I learned that Shakespeare really lived
so scholars have decided.
Though quite a few have studied me
they’re not as sure that I did.
This is a piece I wrote for FORUM, a publication of Florida Humanities. It appears in the summer 2020 issue.
Memo to scholars: Peter Meinke lives, thank you very much. And there is an impressive body of work to back up the essential heartbeat of his literary existence.
Start with 18 volumes of poems and short stories produced over the span of half a century. Throw in frequent submissions published in the New Yorker, Atlantic Monthly, Poetry…and not to forget Creative Loafing, the St. Petersburg leisure magazine for which Meinke writes a column about…well, life, the university and pretty much whatever else pops into his head.
All this followed up by then-Gov. Rick Scott appointing Meinke Florida’s Poet Laurette.
For which appointment, Meink has written, he did not receive the traditional “barrel of sherry the way the English poets did.” But it was quite an honor nonetheless.
Oh, and did we mention that, to top it all off, the Florida Council for The Humanities has selected Meinke as the latest recipient of its Lifetime Literary Award For Writing?
“One of my childish first thoughts was, how happy my mother would have been!,” said Meinke about receiving the news. “She was crazily proud of my being a writer.”
Not bad for a late starter who set out early in life to be a poet but would have settled for a career in baseball.
Poetry won out, as it happens, but his was far from an smooth career trajectory.
In 1950, when he graduated from Mountain Lakes High School, in New Jersey, his school yearbook predicted: “Peter Meinke: Wants to be: Writer. Probably Will be: Censored.”
“That sounded good to me,” he recalls.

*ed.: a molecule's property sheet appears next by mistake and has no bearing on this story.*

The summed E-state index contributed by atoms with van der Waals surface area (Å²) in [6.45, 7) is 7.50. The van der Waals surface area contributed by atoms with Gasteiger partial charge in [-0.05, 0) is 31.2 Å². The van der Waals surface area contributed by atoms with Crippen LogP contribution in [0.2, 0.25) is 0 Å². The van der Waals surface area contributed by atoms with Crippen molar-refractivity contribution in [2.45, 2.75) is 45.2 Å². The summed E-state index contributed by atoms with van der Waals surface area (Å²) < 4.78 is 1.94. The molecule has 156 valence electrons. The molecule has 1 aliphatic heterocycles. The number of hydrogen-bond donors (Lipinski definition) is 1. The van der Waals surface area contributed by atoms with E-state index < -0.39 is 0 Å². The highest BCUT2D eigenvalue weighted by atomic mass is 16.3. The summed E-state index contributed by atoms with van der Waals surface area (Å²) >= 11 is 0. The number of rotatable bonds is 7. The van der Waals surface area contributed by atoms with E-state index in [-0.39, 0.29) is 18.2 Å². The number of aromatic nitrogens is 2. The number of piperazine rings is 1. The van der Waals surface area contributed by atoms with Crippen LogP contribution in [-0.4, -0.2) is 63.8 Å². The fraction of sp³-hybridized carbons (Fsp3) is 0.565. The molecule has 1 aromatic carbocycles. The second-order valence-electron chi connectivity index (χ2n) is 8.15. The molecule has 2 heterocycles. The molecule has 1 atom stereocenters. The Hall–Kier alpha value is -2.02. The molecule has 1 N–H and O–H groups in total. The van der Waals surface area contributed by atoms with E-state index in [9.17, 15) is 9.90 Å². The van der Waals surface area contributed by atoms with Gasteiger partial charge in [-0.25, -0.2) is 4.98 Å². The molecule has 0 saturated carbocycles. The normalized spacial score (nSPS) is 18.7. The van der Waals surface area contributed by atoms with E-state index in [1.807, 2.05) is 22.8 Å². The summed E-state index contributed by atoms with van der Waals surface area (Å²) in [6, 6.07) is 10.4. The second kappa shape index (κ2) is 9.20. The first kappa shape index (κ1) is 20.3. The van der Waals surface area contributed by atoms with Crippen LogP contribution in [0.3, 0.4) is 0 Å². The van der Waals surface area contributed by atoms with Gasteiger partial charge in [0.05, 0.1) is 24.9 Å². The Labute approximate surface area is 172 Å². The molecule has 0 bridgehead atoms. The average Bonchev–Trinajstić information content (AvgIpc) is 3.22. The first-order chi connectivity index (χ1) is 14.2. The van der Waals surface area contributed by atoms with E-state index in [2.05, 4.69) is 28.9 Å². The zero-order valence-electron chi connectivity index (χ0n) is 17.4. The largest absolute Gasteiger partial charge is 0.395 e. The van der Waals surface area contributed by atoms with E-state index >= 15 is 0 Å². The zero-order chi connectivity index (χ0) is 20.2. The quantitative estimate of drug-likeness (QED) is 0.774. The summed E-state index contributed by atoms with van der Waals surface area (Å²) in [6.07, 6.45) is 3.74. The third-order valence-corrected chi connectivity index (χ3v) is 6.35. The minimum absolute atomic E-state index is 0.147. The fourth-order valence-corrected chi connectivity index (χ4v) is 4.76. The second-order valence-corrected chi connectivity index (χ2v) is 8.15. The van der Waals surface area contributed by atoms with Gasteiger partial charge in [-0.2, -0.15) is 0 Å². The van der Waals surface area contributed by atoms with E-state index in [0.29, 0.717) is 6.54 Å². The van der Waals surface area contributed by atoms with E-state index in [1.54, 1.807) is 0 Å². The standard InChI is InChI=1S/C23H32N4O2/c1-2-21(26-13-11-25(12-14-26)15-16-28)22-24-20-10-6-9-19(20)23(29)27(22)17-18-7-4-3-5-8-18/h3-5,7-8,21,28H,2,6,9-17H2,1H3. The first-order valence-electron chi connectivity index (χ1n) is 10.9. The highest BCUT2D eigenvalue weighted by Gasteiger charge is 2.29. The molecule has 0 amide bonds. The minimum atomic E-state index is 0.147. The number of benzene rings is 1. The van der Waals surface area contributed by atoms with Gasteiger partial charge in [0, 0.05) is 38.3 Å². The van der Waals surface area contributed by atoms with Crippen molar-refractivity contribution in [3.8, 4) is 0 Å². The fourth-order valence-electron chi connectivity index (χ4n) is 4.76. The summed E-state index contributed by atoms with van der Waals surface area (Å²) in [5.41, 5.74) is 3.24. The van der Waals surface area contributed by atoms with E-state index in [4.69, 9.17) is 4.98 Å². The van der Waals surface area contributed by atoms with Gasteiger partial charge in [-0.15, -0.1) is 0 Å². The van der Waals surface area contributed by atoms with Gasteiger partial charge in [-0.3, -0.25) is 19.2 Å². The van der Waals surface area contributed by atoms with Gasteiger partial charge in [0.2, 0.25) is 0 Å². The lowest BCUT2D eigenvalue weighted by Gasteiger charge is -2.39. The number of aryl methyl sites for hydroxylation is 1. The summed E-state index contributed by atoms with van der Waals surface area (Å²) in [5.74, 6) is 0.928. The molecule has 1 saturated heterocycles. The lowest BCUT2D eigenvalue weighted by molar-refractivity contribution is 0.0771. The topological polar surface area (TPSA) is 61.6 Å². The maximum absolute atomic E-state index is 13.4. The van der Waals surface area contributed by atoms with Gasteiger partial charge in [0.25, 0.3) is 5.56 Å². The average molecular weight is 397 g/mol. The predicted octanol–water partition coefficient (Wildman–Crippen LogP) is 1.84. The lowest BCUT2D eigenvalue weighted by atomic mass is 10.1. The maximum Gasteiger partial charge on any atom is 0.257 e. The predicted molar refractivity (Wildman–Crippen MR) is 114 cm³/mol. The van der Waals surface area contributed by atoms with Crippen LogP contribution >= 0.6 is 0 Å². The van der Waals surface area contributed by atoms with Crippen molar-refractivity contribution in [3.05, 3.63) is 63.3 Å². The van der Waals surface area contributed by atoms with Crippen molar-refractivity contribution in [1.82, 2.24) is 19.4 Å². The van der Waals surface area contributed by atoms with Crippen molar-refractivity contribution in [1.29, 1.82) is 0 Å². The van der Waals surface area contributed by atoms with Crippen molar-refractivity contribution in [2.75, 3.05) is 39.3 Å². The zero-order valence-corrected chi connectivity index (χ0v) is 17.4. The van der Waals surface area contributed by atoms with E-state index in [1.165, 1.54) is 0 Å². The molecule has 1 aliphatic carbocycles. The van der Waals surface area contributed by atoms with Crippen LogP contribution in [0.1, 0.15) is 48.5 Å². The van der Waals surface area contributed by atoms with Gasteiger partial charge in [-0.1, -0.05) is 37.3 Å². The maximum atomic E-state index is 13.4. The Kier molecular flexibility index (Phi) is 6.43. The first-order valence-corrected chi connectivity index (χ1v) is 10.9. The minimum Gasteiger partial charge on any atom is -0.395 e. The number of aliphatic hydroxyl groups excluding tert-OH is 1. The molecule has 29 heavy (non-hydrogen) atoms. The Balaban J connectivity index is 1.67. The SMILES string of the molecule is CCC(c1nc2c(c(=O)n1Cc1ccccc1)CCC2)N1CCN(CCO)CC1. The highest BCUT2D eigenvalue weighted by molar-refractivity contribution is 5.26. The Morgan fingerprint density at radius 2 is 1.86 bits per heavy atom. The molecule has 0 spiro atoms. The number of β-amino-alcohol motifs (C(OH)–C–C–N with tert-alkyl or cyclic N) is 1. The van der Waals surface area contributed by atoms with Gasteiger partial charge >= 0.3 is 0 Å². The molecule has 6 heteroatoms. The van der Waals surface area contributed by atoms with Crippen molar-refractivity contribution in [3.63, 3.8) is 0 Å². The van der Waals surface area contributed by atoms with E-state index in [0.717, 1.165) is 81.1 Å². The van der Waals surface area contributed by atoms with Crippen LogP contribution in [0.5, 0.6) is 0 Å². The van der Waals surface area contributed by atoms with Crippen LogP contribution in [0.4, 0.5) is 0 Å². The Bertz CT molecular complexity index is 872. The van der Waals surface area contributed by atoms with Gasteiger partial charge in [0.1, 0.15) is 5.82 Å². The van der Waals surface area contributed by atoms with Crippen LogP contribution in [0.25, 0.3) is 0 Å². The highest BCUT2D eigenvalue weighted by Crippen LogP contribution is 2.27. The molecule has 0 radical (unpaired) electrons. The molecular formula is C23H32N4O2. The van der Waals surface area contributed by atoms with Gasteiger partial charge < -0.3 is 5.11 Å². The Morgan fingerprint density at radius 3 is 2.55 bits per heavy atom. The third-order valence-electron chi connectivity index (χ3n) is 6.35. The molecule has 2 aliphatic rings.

Still, 15 years and a decade’s accumulation of rejection slips would grind by before a Meinke poem “In Gentler Times,” would garner first prize in the Olivet Sonnet Competition, which happened to be judged by W. D. Snodgrass.
‘This was inspiring for two reasons,” he recalls. “I loved Snodgrass’s book “April Inventory,” and”I remember feeling that however I’d be judged from then on, I was a writer.”
In 1966, Meinke moved to St. Petersburg to start a creative writing program at Florida Presbyterian College, later to rebrand as Eckerd College. He would remain on faculty for 27 years until his retirement.
And now, 70 years beyond high school, the 87-year-old poet reflects, “there’s something so final about receiving the Florida Humanities Lifetime Literary Award for Writing. I don’t exactly feel finished, but more like having completed a marathon. It’s very satisfying.”
Previous honorees have included such Florida literary luminaries as Carl Hiaasen, Edna Buchanan, Patrick Smith, Randy White, Mike Gannon, Enid Shomer and Jeff Klinkenberg. “The dignity and reputation of the Council and the quality of the writers chosen over the years, give the award a gravitas that surprised me,” he said.
Steven M. Seibert, executive director of the Humanities Council said that when this year’s selection committee’s discussion “turned to Peter, it grasped how influential his work has been. This influence isn’t just felt on St. Petersburg, where he’s been a longtime resident and an invaluable teacher to innumerable writers, but across and beyond our state.
“Bestowing the Lifetime Achievement Award for Writing is another way to once again remind thousands of Floridians about Peter Meinke’s incredible body of work.”
Meaning (call it M3) is the increasingly invisible
odorless, tasteless element in our universe long ago
slipped by someone’s god into our water…..
Peter Meinke, “M3”
Like most Americans in these perilous times, Meinke greeted the spring by hunkering down in his home, waiting out the coronavirus, with his wife, Jeanne, an artist and frequent collaborator.
“As an older person who happens to be a poet, I am very moved by the number of friends and neighbors who have called to check on how Jeanne and I are doing, asking can they help in any way,” he says. “They think, correctly, that poets and artists aren’t very practical, and haven’t stocked up on anything useful.
Ah, but what a house of refuge his is! Although they have traveled the world, the Meinkes always return to their beloved if aging cottage (“the plumbing system just collapsed”) situated on two-thirds of an acre in the heart of St. Petersburg close to downtown.